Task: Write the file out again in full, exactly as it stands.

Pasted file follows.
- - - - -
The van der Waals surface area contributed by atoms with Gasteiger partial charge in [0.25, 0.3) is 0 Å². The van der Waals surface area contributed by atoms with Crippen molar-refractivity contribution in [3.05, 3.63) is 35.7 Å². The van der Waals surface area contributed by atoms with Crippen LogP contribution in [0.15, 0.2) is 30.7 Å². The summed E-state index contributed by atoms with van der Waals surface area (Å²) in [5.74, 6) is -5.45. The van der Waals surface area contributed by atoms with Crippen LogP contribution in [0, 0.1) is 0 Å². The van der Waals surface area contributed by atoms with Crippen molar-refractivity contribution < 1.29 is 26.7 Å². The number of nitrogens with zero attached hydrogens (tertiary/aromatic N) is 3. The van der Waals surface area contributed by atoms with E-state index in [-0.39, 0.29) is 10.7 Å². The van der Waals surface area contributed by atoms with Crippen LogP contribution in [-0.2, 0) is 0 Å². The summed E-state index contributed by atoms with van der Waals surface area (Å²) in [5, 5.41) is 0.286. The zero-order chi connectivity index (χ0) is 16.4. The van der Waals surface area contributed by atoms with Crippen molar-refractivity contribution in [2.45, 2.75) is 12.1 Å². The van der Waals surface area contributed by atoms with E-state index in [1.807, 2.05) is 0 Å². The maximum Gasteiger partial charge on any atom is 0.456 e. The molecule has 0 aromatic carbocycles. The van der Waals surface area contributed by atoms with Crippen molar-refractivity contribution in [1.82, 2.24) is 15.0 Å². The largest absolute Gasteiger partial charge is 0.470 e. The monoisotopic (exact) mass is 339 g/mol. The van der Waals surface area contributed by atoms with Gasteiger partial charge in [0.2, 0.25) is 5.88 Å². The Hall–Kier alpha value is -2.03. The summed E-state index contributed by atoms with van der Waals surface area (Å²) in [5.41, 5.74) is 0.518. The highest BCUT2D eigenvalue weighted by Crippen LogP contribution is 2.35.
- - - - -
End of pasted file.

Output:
The van der Waals surface area contributed by atoms with Gasteiger partial charge in [0.25, 0.3) is 0 Å². The van der Waals surface area contributed by atoms with Crippen molar-refractivity contribution in [3.05, 3.63) is 35.7 Å². The van der Waals surface area contributed by atoms with Crippen LogP contribution in [0.15, 0.2) is 30.7 Å². The summed E-state index contributed by atoms with van der Waals surface area (Å²) in [5.74, 6) is -5.45. The van der Waals surface area contributed by atoms with Crippen LogP contribution in [0, 0.1) is 0 Å². The van der Waals surface area contributed by atoms with Crippen molar-refractivity contribution < 1.29 is 26.7 Å². The number of nitrogens with zero attached hydrogens (tertiary/aromatic N) is 3. The van der Waals surface area contributed by atoms with E-state index in [-0.39, 0.29) is 10.7 Å². The van der Waals surface area contributed by atoms with Crippen LogP contribution in [-0.2, 0) is 0 Å². The summed E-state index contributed by atoms with van der Waals surface area (Å²) in [5, 5.41) is 0.286. The zero-order chi connectivity index (χ0) is 16.4. The van der Waals surface area contributed by atoms with Crippen molar-refractivity contribution in [2.45, 2.75) is 12.1 Å². The van der Waals surface area contributed by atoms with E-state index in [1.807, 2.05) is 0 Å². The maximum Gasteiger partial charge on any atom is 0.456 e. The molecule has 0 aromatic carbocycles. The van der Waals surface area contributed by atoms with Crippen molar-refractivity contribution in [1.82, 2.24) is 15.0 Å². The largest absolute Gasteiger partial charge is 0.470 e. The monoisotopic (exact) mass is 339 g/mol. The van der Waals surface area contributed by atoms with Gasteiger partial charge in [0.2, 0.25) is 5.88 Å². The Hall–Kier alpha value is -2.03. The summed E-state index contributed by atoms with van der Waals surface area (Å²) in [5.41, 5.74) is 0.518. The highest BCUT2D eigenvalue weighted by Crippen LogP contribution is 2.35.